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Class and climate drive Melbourne Cup hostility

  • 06 November 2019


'It is harder to imagine a finer representation of the Australian principle of the fair go ... Hope rides on each of the 24 runners at the starting gate, not because the horses or their riders are equal, but because everything possible has been done by the organisers to ensure they have an equal chance.'

That's Nick Cater, defending the Melbourne Cup by reprising an argument he previously made in his book The Lucky Culture. It's a perfect example of how out of touch the professional culture warriors have become. I can't imagine how anyone could look at the Melbourne Cup and see a vision of the 'fair go'. 

On the contrary, much of the new hostility to horse racing — and this year's Cup attracted the smallest crowd since 1993 — stems from a perception that its rituals celebrate grotesque inequalities. The top one percent of Australians own more wealth than the bottom 70 per cent of us combined — and last year the 200 richest of them increased their wealthy by 20 per cent. 

But wait — who's that in the Birdcage? 'Resplendent in Ralph & Russo haute couture,' ran a piece in the Sydney Morning Herald, 'with an equally elaborate headpiece in ruby and bridal white, billionaire [Gina] Rinehart was reminiscent of an exotic coral-encrusted creature from the Great Barrier Reef as she arrived at the Victoria Racing Club's 1 Oliver Street marquee on Tuesday.'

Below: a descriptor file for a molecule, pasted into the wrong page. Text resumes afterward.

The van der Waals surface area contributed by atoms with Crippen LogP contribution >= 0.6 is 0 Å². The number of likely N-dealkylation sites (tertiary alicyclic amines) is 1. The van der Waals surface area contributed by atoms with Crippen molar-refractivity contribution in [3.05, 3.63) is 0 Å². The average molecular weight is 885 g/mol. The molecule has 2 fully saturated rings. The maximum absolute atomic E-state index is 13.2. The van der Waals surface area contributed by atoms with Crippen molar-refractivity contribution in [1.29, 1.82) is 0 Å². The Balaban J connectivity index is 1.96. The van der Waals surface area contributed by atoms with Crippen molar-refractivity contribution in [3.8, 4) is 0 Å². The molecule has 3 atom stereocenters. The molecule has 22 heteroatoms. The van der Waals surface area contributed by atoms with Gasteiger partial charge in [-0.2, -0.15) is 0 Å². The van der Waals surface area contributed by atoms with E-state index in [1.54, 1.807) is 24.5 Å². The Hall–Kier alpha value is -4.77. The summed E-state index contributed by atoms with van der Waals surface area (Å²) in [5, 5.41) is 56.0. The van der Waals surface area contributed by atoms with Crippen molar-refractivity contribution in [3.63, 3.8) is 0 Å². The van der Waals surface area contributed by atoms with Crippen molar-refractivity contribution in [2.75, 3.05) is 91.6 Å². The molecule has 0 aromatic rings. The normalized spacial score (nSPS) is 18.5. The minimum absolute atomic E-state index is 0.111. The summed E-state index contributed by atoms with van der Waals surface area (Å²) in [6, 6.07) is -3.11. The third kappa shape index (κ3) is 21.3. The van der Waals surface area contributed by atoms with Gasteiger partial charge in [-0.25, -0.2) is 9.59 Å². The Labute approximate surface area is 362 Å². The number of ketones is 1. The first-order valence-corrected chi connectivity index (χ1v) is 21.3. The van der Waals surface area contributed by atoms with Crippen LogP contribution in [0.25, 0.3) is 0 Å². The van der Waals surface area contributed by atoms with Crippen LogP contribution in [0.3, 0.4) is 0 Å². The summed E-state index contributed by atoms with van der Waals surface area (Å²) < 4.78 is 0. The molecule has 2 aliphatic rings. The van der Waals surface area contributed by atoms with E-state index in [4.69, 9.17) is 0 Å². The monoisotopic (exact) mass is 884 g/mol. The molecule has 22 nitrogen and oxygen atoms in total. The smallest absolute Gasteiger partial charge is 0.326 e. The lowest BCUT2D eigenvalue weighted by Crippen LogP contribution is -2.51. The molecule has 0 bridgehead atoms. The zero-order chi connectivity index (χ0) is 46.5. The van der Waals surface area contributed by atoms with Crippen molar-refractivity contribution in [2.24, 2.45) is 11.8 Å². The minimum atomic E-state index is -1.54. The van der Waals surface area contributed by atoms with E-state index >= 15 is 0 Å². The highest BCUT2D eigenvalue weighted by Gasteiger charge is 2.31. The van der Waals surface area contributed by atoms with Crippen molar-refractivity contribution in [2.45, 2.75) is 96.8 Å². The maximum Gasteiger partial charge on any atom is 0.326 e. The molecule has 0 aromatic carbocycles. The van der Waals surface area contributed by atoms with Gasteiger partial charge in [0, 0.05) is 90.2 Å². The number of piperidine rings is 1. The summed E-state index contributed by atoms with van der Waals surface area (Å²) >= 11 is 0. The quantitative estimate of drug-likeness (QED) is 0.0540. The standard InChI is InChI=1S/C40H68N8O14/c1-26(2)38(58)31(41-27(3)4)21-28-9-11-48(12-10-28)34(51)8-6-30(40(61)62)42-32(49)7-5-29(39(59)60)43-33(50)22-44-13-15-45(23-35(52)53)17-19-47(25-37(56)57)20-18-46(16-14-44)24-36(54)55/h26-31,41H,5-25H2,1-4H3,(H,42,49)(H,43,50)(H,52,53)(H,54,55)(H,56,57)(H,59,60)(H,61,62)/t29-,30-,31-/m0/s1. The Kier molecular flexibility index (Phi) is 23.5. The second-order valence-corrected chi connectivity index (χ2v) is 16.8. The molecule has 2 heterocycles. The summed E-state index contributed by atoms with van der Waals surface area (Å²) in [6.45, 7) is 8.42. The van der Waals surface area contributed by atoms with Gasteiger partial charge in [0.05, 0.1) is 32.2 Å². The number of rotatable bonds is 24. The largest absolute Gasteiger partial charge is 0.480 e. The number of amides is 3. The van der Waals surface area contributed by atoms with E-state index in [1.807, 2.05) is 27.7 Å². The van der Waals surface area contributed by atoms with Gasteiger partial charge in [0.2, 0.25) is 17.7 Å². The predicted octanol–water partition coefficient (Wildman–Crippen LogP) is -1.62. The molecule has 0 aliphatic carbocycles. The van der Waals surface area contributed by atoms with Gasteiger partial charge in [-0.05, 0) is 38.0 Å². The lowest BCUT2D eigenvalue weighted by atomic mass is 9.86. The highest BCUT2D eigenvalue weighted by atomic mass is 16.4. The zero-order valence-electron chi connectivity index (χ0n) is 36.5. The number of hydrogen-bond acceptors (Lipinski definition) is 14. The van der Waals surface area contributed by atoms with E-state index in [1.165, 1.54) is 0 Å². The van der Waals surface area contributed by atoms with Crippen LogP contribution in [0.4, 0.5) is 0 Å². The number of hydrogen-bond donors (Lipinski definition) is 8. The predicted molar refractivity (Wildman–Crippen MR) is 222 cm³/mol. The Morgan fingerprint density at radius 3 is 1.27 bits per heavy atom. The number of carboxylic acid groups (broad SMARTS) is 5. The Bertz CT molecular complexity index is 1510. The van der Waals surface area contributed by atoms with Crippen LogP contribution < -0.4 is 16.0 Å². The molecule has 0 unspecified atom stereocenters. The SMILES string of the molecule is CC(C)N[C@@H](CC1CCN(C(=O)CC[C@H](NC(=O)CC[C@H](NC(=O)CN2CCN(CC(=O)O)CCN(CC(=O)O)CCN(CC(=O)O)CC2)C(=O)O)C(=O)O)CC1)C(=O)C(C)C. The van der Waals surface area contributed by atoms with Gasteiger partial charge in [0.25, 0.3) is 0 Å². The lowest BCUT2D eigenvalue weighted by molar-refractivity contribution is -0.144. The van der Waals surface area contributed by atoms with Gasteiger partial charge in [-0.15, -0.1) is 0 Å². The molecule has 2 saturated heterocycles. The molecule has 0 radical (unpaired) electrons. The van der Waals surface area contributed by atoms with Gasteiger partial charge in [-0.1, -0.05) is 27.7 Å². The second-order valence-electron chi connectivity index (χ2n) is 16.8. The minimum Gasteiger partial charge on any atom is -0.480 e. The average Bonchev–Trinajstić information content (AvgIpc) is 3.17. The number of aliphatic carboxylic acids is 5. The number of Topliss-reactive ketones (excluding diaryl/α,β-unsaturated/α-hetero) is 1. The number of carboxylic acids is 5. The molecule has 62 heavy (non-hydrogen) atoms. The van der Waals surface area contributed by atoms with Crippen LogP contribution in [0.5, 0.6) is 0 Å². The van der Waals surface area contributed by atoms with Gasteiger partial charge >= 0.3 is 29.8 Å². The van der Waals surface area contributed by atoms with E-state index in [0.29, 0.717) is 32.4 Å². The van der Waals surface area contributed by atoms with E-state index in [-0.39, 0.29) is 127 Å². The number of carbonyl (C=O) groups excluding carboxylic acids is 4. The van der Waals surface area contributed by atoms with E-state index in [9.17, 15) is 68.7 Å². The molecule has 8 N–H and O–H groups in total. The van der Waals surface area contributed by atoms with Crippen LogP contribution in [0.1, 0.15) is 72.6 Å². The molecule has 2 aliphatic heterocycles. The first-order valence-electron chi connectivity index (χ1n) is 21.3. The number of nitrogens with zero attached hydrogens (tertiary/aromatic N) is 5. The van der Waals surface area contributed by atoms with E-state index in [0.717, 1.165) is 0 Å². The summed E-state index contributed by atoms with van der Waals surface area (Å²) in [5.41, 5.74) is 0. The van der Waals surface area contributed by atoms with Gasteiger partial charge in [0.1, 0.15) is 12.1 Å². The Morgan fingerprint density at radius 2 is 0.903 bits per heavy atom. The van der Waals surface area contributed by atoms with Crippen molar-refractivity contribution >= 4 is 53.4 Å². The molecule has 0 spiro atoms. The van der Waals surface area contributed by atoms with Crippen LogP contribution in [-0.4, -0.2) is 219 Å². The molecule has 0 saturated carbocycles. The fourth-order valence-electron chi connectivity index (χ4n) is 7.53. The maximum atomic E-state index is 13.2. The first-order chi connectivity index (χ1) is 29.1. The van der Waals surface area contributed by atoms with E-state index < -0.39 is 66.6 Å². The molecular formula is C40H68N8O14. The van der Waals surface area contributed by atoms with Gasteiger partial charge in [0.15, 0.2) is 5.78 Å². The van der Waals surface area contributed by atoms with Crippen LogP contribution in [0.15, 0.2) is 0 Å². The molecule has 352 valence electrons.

With the reef itself a grey shadow of its former self, we're asked to admire the tycoons responsible for bleaching it, as they clink crystal flutes with Lindsay Lohan, Bill Shorten, Kerri-Anne Kennerley and footballers' wives. George Groz himself could not sketch a more fitting tableau of class relations under late capitalism.

The growing contempt for the Cup doesn't just reflect the obvious social polarisation of contemporary Australia. It also expresses a related shift in attitudes to nature, in the context of a planet on the brink of ecological meltdown.

Cater and the other ideologues who associate the, um, 'Sport of Kings' with an authentic working-class identity, do so via tropes of class taken from the Great Strikes of the 1890s, back when a substantial proportion of the population worked in rural industries. In Europe, even the dimmest pundit knows the proletariat bears some relationship to modernity and the city. In Australia, where no new ideas have troubled the commentariat for at least a generation, 'class' invokes, now and forever, white